If you use your iPad to get work done when you are away from a computer, such as when you rely on an iPad instead of a laptop computer when you travel, an external keyboard is a must. It makes it so much easier to type long e-mails, create documents, take notes during a meeting, etc. Some people like to use iPad cases that have keyboards built in, but I've never been a fan of that solution because the keyboards are cramped. I prefer to use the $69 Apple Wireless Keyboard because it is a full-size keyboard. Indeed, it is the exact same keyboard that Apple sells with many of its iMac desktop computers.
For about a year, I frequently traveled with my iPad 2 and the Apple Wireless Keyboard without using any kind of case for the keyboard. I just slipped it in my briefcase. I had no problems doing this, but I talked to several other attorneys who told me (and sometimes even showed me) that without a case, an object had rubbed against their keyboard and popped off a key. Ugh. These horror stories eventually led me to try the Tom Bihn Cache for Wireless Keyboard. That case (which is no longer sold) worked well, but one problem is that it was possible for an object to push against the side edge of the case, which would turn on the keyboard and in turn run down the batteries. That only happened to me twice over the last year, but it was still very annoying when it happened. In the meantime, I've seen excellent reviews of the Origami Workstation for iPad by Incase, and so when Incase sent me a free review unit, I was eager to check it out. I've been very happy with it, and this is now my top recommendation for anyone using an Apple Wireless Keyboard.
The Origami Workstation is a lightweight black case for the keyboard. The stiff vinyl laminate doesn't provide any cushioning, but that also means that it is very thin while also providing protection. It barely takes up more space in your briefcase or purse than the keyboard itself would take.
The device has two clips that snap around the round part at the bottom of the keyboard and hold it tight.
You can then fold down the top and attach the two velcro strips to keep the case closed.
When closed, the keyboard is protected so that nothing else will harm its keys. Nothing covers the two edges, but because the case is longer than the keyboard — not by much, but just enough — if another object presses against the side edge it is unlikely to turn on the keyboard by pressing that button.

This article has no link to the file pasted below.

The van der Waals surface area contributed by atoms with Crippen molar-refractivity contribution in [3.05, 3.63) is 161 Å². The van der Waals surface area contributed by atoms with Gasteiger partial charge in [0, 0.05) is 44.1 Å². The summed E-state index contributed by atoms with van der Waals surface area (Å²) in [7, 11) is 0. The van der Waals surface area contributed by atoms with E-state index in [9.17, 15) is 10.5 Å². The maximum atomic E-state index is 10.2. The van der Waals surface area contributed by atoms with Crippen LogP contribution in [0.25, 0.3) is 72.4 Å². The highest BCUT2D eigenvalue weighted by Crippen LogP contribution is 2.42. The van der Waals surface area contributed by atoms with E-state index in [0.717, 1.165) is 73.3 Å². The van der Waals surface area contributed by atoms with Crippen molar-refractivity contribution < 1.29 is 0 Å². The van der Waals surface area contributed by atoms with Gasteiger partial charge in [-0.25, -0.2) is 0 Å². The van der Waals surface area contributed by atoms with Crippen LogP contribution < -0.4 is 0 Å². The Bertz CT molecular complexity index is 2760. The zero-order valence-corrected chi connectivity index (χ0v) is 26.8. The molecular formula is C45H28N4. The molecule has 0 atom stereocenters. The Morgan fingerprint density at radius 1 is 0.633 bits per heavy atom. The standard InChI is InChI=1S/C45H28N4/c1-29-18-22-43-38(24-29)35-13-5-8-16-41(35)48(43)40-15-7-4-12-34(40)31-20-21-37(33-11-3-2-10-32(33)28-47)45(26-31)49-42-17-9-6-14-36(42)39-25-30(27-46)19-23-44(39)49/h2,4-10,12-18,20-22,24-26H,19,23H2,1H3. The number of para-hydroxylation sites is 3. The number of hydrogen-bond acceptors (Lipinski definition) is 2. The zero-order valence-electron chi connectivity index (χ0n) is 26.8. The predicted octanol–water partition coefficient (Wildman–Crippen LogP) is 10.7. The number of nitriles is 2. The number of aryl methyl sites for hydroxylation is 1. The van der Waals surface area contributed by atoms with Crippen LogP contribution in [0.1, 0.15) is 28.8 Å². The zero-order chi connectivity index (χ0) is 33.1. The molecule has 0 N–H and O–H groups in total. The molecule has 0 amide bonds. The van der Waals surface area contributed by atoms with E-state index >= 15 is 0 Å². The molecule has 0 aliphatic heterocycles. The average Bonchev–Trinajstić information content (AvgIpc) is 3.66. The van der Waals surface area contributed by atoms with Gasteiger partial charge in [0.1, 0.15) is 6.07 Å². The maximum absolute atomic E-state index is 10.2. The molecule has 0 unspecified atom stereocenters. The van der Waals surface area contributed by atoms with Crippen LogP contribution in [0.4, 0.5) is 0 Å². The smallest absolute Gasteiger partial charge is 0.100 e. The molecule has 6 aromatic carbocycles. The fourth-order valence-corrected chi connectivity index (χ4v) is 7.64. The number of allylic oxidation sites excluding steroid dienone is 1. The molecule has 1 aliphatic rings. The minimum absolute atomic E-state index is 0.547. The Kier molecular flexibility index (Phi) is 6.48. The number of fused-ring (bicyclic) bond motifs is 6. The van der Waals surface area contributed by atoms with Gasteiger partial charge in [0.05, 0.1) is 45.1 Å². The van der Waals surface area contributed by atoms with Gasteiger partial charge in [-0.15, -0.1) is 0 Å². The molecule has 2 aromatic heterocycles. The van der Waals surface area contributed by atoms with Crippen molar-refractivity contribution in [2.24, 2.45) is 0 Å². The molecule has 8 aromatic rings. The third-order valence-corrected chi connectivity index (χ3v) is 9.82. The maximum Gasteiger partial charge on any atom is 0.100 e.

If this was all that the case did, it would be nice enough. But the name "Origami" comes from the fact that the case folds. Simply fold down the two corners of the case, connect the two sides with the two velcro strips, and suddenly the back of the case becomes a pyramid-shaped stand for the iPad.
The stand works very well. It is incredibly sturdy, which is important because you are going to need to tap on the iPad screen to use it. It is also at just the right angle, similar to the angle you would use with a laptop computer screen. And it holds the iPad in either the portrait or the landscape position.
Remember that you need to hold down the button on the side of the Apple keyboard to turn off the keyboard before you close it in this case. Otherwise, it is easy for an object that presses on this case to depress keys on the keyboard, which could case keys to be typed on your iPad if the keyboard is paired. But as I noted above, once the keyboard is off, it is unlikely to go back on while in the Origami Workstation. (In the future, it would be nice if Apple put a simple on/off switch on the Apple Wireless Keyboard, but for now the Origami Workstation does the best that it can to work around this issue.)
The Origami Workstation is very well designed and constructed, and I did not have to use it for very long to realize it is a must-have case for the Apple Wireless Keyboard. It is a great accessory for a great accessory. You can buy it direct from Incase for $29.95 (with free shipping in the U.S.) or it is on Amazon for five dollars more.